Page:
Psalm 56; Jeremiah 1:11-19; Luke 19:41-44
No one wants to be the bearer of bad news. To be the one who has to knock on the door and inform someone that their loved one has just died, to have to sit down with a patient and deliver the diagnosis of cancer, to serve as the advisor who explains that plans have not met expectations and futures look bleak. Who is up for such tasks? And who gladly does them?
Oh, to have to be the bearer of bad news! But there is plenty of it. Just look around yourself and observe: one reaps what one sows, the saying goes. And that certainly seems to be the case in society. Another law is passed, allowing new lows of wickedness as legal activity. Another voice cries out, calling for acceptance of their depravity. Evil certainly seems to be bearing much fruit. Can you sense the impending doom?
No one loves to be the bearer of bad news. Yet, ‘news’ bearers we must be. Only, why do we proclaim it?
A tree, full of leaves but devoid of fruit, can look healthy on the outside, but lies dead within. Fundamental moral revival at full-fervor in an age of spiritual renaissance might seem like the epitome of health. But God isn’t calling on us to “get on the straight and narrow” or else.
Hear the necessary Word. Evil is not only “out there” in a wicked world and found in the depravity of others. Look inside. Merely outward action does not necessarily equal inner movement. Outward cleansing does not necessarily mean inwardly clean. Jesus cursed the superficial worship of those who were pretending to be true spirituality, but had no true life within them. Faith cannot refuse to do good works or persist in doing evil. And He has reserved for judgment all the godless and wicked. If the fruit is not there, then the tree will be cut down and thrown into the flames!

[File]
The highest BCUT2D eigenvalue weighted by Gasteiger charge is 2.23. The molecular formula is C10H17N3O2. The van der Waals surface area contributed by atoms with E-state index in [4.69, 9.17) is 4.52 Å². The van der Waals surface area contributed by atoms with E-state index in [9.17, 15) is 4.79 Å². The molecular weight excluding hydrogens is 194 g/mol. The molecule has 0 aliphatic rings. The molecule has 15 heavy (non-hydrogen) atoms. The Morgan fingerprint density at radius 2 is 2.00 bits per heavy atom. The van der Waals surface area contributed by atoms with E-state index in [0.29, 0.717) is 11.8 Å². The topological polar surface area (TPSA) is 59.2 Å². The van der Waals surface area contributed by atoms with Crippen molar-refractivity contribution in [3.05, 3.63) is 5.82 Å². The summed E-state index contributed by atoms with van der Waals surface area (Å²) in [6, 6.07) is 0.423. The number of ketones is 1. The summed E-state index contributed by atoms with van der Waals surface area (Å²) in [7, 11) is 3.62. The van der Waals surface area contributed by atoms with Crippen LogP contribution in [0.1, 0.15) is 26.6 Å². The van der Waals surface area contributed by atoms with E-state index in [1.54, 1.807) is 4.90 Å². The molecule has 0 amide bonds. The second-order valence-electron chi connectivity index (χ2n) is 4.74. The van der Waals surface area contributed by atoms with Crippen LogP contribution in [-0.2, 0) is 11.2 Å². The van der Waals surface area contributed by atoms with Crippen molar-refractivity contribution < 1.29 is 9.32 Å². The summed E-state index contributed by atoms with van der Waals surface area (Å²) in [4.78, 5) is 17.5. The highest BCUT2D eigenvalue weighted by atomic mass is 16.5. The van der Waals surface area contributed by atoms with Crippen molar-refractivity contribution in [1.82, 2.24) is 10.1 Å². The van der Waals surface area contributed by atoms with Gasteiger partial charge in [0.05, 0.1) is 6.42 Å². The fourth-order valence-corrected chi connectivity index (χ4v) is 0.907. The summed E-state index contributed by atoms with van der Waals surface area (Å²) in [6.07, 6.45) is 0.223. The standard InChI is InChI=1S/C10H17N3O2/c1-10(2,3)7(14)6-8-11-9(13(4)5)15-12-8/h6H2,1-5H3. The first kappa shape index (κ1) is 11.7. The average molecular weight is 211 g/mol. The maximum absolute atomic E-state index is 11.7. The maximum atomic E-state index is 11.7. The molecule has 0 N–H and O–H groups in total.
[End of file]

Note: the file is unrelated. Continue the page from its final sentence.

And this is you. And this is me. But this is not yet peace.
What is the virtue of bad news? Certainly not to crush the recipient in despair! Certainly not to turn us back toward ourselves! Expecting more life from a dead thing results in no more life than before. The death certificate pronounces dead; it has nothing to say of life.
But that doesn’t mean it has no value. The value of a death certificate is that it pronounces dead: here, it says, there is no life! That must be supplied from somewhere else.
Hear the things that make for peace: “And when he drew near the city, he wept over it.”
Not my commitment (or re-commitment) to God. Not my allegiance with God. Not my sacrifices to God.
But, rather, God my Savior, who visited me in my need and depravity. God my Savior, who was broken and cursed for me. God my Savior, who is my light, my life and my salvation—who has rescued me from the destruction of my sin and its death.
And who allows us to speak.
It is not an easy thing to be the bearer of bad news—much less to get the good news right! Know the loving heart of your Jesus, who came in compassion to seek and to save the lost, even you! Speak the living Word, dear redeemed, to our world that dies without it. The wages of sin is death, that we can see. But the gift of God is eternal life in Christ Jesus. He alone is your peace.
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